A to Z Wine Terms
by Toni Paterson
Acidity Refers to the acid present in a wine. It can either originate from the grape or be added during the winemaking process. The level of acidity can influence a wine’s freshness, sharpness or sourness.
Botrytis Used to describe a dessert wine style which is made from grapes infected by the mould botrytis cinera. The mould grows in warm, humid conditions and concentrates grape sugars. The resulting wines often have strong apricot characters.
Buyers own Brand Buyers own brand (BOB), also referred to as private labels, are owned by distributors such as large chain wine retailers and wine clubs. They purchase wine from producers then apply their own label for marketing purposes.
Claret Is a British term that was adopted by Australia to describe a dry red wine, resembling the characteristics of the French wine Bordeaux. Sometimes Australian 'Claret' was predominately Cabernet Sauvignon but not always so. It was quite an arbitrary way of labelling wine as there was no common definition of what Australian 'Claret' should taste like or what varieties it should contain. Australia has now moved away from this generic labelling and we now describe our wines using the varieties they are made from.
Cleanskins Cleanskins are bottled wines that do not have a producer's branded label. In Australia they must be sold, by law, in sealed cartons and the cartons must carry mandatory information. Cleanskins are usually the result of over-production. Winemakers sell off their excess at low prices without compromising the price tag of their labelled wines. Due to the popularity of cleanskins some wine merchants have created generic "cleanskin labels" which meet labelling laws and therefore are sold by the bottle.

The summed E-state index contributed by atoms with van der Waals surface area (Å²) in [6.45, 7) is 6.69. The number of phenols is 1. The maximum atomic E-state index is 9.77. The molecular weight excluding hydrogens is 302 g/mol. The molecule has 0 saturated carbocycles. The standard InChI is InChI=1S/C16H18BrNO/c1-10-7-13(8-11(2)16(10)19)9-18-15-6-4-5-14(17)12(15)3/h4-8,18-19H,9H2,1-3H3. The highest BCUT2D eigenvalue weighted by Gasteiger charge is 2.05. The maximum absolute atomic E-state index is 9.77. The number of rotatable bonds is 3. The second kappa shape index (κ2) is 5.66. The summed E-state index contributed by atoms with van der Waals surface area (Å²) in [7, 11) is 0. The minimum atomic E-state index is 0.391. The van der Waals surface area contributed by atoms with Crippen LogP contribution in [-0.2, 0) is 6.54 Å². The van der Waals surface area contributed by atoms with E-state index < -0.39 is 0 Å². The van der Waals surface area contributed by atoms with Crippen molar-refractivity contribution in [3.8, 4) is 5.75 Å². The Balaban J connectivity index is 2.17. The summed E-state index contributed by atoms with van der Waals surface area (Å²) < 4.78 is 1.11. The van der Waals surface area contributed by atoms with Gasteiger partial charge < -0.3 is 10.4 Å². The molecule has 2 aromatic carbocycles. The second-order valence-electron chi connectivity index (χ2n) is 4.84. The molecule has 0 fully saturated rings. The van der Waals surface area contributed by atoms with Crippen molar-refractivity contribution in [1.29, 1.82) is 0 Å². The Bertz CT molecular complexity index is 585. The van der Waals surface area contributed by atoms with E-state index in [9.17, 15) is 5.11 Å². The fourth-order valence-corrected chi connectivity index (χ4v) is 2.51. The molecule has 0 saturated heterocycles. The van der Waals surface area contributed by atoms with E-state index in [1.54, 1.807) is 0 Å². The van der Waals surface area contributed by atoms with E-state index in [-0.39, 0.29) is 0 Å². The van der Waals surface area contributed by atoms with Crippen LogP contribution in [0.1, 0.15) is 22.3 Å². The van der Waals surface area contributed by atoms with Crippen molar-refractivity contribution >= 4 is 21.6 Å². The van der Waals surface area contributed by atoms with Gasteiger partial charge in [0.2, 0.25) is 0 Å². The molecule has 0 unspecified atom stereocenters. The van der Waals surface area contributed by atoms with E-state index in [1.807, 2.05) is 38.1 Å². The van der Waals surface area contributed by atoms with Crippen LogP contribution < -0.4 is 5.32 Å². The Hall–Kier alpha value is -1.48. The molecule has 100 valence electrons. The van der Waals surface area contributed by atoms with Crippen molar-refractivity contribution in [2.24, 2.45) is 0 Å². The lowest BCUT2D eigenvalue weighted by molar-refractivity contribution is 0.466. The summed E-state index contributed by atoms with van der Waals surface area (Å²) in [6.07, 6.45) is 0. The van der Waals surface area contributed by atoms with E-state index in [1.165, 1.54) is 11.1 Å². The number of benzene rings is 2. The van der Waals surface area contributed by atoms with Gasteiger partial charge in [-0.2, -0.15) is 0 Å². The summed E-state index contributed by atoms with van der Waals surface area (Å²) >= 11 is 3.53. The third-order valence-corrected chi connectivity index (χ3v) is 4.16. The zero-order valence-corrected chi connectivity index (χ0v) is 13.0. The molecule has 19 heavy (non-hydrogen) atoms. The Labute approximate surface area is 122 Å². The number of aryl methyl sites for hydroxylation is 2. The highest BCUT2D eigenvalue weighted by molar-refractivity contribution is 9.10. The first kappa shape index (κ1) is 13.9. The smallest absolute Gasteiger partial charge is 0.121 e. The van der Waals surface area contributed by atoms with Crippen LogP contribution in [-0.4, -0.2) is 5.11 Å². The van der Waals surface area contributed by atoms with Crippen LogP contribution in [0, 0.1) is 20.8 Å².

Closures Closures seal a wine bottle and protect the wine from oxidation and contamination. Historically, natural cork has been the most common closure, however, in Australia aluminium screw caps (Stelvin caps) have become very popular. Zork an Australian invention is a resealable closure which "pops" on opening. Synthetic corks (plastics) are also used though have declined in popularity with the increased use of screw caps.
Cork Taint A broad term for a range of unpleasant characters that are present in approximately 3 - 5% of wines sealed with a natural cork. Affected wines often smell musty or dank. In a small number of cases, the origin of the taint is not the cork but a tainted storage barrel or wine cellar.
Decanting A process of slowly pouring clear wine away from its sediment. It is best performed after the sediment has had time to settle in bottle (1-24 hours depending on the wine and the result required). The process is also used to aerate the wine.
Dry Grown A style of vineyard management where the vines rely on the natural rainfall and water accessible by the vines' deep roots to grow. Sometimes Winter rainfall produces flooding in the vineyard allowing water to be trapped in the soil. This lack of water throughout Spring and Summer results in grapes that are smaller in size and quantity but with more flavour producing wines that have intensely concentrated flavours and usually deeper colours.